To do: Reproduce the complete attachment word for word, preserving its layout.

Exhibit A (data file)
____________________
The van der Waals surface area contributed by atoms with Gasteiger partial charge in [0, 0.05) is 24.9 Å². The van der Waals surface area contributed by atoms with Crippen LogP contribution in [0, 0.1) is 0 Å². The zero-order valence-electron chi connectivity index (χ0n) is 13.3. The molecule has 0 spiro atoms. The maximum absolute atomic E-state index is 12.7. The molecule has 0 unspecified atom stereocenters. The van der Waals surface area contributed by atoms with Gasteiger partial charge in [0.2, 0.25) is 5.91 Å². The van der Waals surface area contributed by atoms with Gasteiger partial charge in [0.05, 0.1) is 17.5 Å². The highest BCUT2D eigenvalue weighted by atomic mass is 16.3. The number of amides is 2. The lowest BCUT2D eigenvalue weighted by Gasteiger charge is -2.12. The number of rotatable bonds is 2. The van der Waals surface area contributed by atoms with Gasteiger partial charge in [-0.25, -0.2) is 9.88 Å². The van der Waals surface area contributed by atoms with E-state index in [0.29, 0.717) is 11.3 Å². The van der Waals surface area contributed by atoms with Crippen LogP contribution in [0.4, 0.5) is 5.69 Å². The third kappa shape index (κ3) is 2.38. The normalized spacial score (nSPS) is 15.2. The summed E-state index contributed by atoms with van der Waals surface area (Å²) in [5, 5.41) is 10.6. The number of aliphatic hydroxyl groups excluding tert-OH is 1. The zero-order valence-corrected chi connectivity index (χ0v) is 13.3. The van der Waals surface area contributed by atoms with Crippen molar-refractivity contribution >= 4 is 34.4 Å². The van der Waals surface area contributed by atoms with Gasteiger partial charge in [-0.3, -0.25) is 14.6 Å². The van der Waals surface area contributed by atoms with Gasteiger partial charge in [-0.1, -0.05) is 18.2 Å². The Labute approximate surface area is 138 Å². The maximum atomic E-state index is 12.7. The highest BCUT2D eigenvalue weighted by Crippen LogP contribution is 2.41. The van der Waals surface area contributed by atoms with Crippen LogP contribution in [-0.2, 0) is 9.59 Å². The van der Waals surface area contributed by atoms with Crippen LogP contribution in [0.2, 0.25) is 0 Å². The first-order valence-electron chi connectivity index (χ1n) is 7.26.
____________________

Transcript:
The van der Waals surface area contributed by atoms with Gasteiger partial charge in [0, 0.05) is 24.9 Å². The van der Waals surface area contributed by atoms with Crippen LogP contribution in [0, 0.1) is 0 Å². The zero-order valence-electron chi connectivity index (χ0n) is 13.3. The molecule has 0 spiro atoms. The maximum absolute atomic E-state index is 12.7. The molecule has 0 unspecified atom stereocenters. The van der Waals surface area contributed by atoms with Gasteiger partial charge in [0.2, 0.25) is 5.91 Å². The van der Waals surface area contributed by atoms with Gasteiger partial charge in [0.05, 0.1) is 17.5 Å². The highest BCUT2D eigenvalue weighted by atomic mass is 16.3. The number of amides is 2. The lowest BCUT2D eigenvalue weighted by Gasteiger charge is -2.12. The number of rotatable bonds is 2. The van der Waals surface area contributed by atoms with Gasteiger partial charge in [-0.25, -0.2) is 9.88 Å². The van der Waals surface area contributed by atoms with E-state index in [0.29, 0.717) is 11.3 Å². The van der Waals surface area contributed by atoms with Crippen LogP contribution in [0.4, 0.5) is 5.69 Å². The third kappa shape index (κ3) is 2.38. The normalized spacial score (nSPS) is 15.2. The summed E-state index contributed by atoms with van der Waals surface area (Å²) in [5, 5.41) is 10.6. The number of aliphatic hydroxyl groups excluding tert-OH is 1. The zero-order valence-corrected chi connectivity index (χ0v) is 13.3. The van der Waals surface area contributed by atoms with Crippen molar-refractivity contribution >= 4 is 34.4 Å². The van der Waals surface area contributed by atoms with Gasteiger partial charge in [-0.3, -0.25) is 14.6 Å². The van der Waals surface area contributed by atoms with Gasteiger partial charge in [-0.1, -0.05) is 18.2 Å². The Labute approximate surface area is 138 Å². The maximum atomic E-state index is 12.7. The highest BCUT2D eigenvalue weighted by Crippen LogP contribution is 2.41. The van der Waals surface area contributed by atoms with Crippen LogP contribution in [-0.2, 0) is 9.59 Å². The van der Waals surface area contributed by atoms with Crippen LogP contribution in [0.2, 0.25) is 0 Å². The first-order valence-electron chi connectivity index (χ1n) is 7.26.